The second history I’ve read by Dan Jones, and also the second of his published works, ‘The Plantagenets: The Warrior Kings and Queens Who Made England’ spans the nearly three centuries of the dynasty from the reign of William the Conqueror’s great-grandson Henry II (1154-1189) to the end of this royal house at the death of Richard III (1452-1485) at the Battle of Bosworth Field.
If you can keep all the various kings Henry, Richard, and Edward straight, ‘The Plantagenets’ is a story filled with drama, intrigue, and battle, scheming and jockeying for supremacy, wedding and waging war to obtain and secure power over England and surrounding territories.
Here is Eleanor of Aquitaine, queen by turn of France and then England. When her first husband, King Louis VII of France puts her away after 15-years when she fails to produce a son, she is not content to be put away. And so she marries Henry, Duke of Normandy, the man who will become Henry II, king of England just two years later.
And here are two of the sons of Eleanor which she had by Henry II. First the legendary Richard the Lionheart (1157-1199) who fought against Saladin in the Third Crusade; second the ignominious John I (1166-1216), famous antagonist of the hero Robin Hood.
This is the period of English history which made Magna Carta necessary in 1215, and which saw the formation of what we now know of as the British Parliament. Here we see the idea form and face testing in English history that even the monarch must be subject to the laws of God.
Here also are the armies of Edward Longshanks (1239-1307) facing off against the Scots led by William Wallace, concluding with the arrest and public execution of that man, and the reassertion of Scottish independence under Robert I (1274-1329), known also as “the Bruce.”
So also, here is the back and forth of fighting, sometimes alongside, sometimes against, the kings of France across the English Channel.
This is the period of the Crusades, with Knights Templar – which Jones deals with in another work focused entirely on their order, the first work of his I read a few months ago – and the Plantagenets rule in England during the rise and fall of this order borne to fight and facilitate the transfer of men, materials, money, and information to and from the kingdoms of Europe in campaigns against the armies of Islam in their long and sordid contest for the Holy Land.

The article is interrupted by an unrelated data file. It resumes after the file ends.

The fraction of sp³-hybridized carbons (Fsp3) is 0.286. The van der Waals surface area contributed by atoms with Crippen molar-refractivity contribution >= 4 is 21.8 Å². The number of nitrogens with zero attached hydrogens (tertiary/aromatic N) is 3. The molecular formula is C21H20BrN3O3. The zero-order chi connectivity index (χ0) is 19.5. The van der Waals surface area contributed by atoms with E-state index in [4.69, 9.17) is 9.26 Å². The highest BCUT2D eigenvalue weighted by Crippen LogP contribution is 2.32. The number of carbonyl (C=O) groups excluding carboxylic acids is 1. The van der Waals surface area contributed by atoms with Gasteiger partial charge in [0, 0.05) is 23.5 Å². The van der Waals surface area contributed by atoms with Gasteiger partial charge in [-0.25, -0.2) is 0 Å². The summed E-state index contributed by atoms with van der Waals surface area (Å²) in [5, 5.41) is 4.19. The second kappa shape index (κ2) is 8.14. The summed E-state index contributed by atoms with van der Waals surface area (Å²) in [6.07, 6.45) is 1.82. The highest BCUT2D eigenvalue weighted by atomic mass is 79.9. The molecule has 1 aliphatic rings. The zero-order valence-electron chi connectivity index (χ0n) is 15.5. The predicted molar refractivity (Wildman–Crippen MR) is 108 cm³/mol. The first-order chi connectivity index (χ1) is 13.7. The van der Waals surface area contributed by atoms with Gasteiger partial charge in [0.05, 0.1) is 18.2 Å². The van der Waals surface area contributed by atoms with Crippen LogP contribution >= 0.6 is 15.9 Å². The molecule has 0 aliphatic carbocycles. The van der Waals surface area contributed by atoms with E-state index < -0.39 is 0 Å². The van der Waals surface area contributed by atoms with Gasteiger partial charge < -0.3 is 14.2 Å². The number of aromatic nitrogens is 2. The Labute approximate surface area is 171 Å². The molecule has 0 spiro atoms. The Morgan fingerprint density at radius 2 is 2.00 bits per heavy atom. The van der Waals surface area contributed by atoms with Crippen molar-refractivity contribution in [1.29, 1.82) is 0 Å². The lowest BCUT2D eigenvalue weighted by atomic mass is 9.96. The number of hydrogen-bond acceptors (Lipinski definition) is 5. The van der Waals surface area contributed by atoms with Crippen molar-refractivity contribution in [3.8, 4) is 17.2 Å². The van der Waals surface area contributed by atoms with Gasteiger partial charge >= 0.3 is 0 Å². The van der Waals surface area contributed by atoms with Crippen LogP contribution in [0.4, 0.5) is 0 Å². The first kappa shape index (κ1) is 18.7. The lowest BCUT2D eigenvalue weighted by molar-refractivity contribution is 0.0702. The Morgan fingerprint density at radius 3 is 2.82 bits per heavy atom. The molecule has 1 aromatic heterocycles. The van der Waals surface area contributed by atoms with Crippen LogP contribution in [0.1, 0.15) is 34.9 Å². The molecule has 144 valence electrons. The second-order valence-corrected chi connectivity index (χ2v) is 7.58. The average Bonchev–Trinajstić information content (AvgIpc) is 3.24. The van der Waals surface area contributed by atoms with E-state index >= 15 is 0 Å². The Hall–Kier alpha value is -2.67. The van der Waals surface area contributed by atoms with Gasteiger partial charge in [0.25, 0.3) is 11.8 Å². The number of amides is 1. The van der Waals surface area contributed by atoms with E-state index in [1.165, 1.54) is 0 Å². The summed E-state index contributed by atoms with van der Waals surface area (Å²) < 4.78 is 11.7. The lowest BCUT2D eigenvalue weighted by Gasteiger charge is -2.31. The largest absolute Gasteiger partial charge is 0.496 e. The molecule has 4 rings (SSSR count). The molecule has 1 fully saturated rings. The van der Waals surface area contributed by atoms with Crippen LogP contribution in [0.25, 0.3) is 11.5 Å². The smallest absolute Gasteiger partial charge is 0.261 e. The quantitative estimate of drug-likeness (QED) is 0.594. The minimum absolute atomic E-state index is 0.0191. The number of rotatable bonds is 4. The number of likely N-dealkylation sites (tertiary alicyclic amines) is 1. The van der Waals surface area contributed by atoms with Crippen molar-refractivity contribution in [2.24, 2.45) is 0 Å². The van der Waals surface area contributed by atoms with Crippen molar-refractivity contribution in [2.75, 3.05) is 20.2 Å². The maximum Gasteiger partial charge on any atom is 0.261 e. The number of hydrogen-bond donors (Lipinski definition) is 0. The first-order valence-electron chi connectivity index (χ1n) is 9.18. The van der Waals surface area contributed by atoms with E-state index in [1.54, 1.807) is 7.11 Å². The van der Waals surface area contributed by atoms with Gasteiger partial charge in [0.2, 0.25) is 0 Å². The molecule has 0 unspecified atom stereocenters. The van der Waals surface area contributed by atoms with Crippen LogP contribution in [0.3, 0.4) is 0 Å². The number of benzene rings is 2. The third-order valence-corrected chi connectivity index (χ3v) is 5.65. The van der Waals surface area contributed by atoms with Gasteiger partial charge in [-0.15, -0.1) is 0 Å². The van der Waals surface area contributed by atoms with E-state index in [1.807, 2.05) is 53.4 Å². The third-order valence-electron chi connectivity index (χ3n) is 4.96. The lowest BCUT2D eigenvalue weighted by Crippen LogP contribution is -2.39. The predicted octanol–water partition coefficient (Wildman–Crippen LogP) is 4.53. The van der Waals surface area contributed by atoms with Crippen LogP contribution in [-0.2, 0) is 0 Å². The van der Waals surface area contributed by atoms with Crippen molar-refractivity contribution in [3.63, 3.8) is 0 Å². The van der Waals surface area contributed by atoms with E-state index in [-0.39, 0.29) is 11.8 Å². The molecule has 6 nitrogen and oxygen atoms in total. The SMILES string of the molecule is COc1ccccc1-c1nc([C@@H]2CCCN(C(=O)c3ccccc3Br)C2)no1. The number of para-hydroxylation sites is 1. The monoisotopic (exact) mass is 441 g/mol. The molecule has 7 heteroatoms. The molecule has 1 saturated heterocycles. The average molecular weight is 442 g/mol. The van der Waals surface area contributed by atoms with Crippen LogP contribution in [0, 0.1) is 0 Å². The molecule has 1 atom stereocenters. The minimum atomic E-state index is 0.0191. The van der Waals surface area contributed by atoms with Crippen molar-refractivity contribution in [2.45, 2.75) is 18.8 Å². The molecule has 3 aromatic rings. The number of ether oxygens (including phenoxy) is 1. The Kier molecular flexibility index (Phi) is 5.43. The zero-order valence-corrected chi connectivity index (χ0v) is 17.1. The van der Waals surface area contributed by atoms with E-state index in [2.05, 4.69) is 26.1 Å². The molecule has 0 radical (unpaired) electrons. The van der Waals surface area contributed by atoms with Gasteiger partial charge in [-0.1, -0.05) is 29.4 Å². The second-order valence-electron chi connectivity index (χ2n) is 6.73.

So also, this is the time of the Black Death and struggles between Rome and the kings of Europe for who should wield ultimate authority in matters both ecclesiastical and civil.
This then is the setup for the showdown which happened during the reign of the second king in the Tudor line which immediately followed the House of Plantagenet, with Henry VIII (1491-1547) breaking away the Church of England from the Roman Catholic Church in 1534.
That is to say that the 269-years in which the House of Plantagenet ruled and reigned – longer, it should be noted, than the 246-years in which this American Republic has now stood – should be seen as the prologue for the wars of religion and debates about separation of powers which themselves culminated in the American Revolution and the founding of the United States of America in 1776 out of thirteen British colonies which held that their king had broken faith and was trampling on their rights as Englishmen.
With the history of both Plantagenet and Tudor monarchs still fresh and doubtless in mind, Scottish minister and theologian Samuel Rutherford wrote ‘Lex Rex’ in 1644 asserting in no uncertain terms that even the king must be subject to the Natural Law, or God’s Law. What is more, if or when the king failed and refused to be so subject, it was not only the right of his Christian subjects, but even their responsibility and duty to provide accountability up to and including unmaking him king over them, just as kings of Israel are said to have been made by the assembled people of that nation.
It is easy to see in reading Dan Jones’ work here how the stream of thought ran its course that the king cannot just declare traitor anyone who seeks to provide accountability to him. He cannot just seize their lands arbitrarily and dispose of them and their wives and children however suits his imagination. No, there must be both a separation of powers and a system of checks and balances.
In sum, ‘The Plantagenets’ serves as a surprisingly relevant work for understanding how we got to where we are now, helping us to appreciate the broader historical, political, and theological context into which calls for a separation of powers arose.
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